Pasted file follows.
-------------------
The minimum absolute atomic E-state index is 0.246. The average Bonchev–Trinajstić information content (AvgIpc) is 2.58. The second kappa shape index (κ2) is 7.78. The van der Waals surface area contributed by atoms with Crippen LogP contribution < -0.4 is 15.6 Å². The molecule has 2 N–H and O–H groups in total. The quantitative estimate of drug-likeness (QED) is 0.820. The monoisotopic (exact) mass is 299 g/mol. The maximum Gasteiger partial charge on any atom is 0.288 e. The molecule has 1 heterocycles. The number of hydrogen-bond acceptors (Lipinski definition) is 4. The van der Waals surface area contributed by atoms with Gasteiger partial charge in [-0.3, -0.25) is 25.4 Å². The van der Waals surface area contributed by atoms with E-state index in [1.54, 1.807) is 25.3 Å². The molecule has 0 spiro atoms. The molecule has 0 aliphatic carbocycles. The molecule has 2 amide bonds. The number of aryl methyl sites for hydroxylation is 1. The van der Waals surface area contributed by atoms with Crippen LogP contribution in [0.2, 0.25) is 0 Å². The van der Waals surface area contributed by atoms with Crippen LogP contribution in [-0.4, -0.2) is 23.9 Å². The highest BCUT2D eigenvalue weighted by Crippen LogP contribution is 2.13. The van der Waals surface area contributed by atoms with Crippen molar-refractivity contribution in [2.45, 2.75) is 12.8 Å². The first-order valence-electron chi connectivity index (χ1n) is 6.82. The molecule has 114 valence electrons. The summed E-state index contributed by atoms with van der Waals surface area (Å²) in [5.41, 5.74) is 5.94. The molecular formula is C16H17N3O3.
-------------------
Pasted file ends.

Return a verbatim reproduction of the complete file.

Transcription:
The minimum absolute atomic E-state index is 0.246. The average Bonchev–Trinajstić information content (AvgIpc) is 2.58. The second kappa shape index (κ2) is 7.78. The van der Waals surface area contributed by atoms with Crippen LogP contribution < -0.4 is 15.6 Å². The molecule has 2 N–H and O–H groups in total. The quantitative estimate of drug-likeness (QED) is 0.820. The monoisotopic (exact) mass is 299 g/mol. The maximum Gasteiger partial charge on any atom is 0.288 e. The molecule has 1 heterocycles. The number of hydrogen-bond acceptors (Lipinski definition) is 4. The van der Waals surface area contributed by atoms with Gasteiger partial charge in [-0.3, -0.25) is 25.4 Å². The van der Waals surface area contributed by atoms with E-state index in [1.54, 1.807) is 25.3 Å². The molecule has 0 spiro atoms. The molecule has 0 aliphatic carbocycles. The molecule has 2 amide bonds. The number of aryl methyl sites for hydroxylation is 1. The van der Waals surface area contributed by atoms with Crippen LogP contribution in [0.2, 0.25) is 0 Å². The van der Waals surface area contributed by atoms with Crippen LogP contribution in [-0.4, -0.2) is 23.9 Å². The highest BCUT2D eigenvalue weighted by Crippen LogP contribution is 2.13. The van der Waals surface area contributed by atoms with Crippen molar-refractivity contribution in [2.45, 2.75) is 12.8 Å². The first-order valence-electron chi connectivity index (χ1n) is 6.82. The molecule has 114 valence electrons. The summed E-state index contributed by atoms with van der Waals surface area (Å²) in [5.41, 5.74) is 5.94. The molecular formula is C16H17N3O3.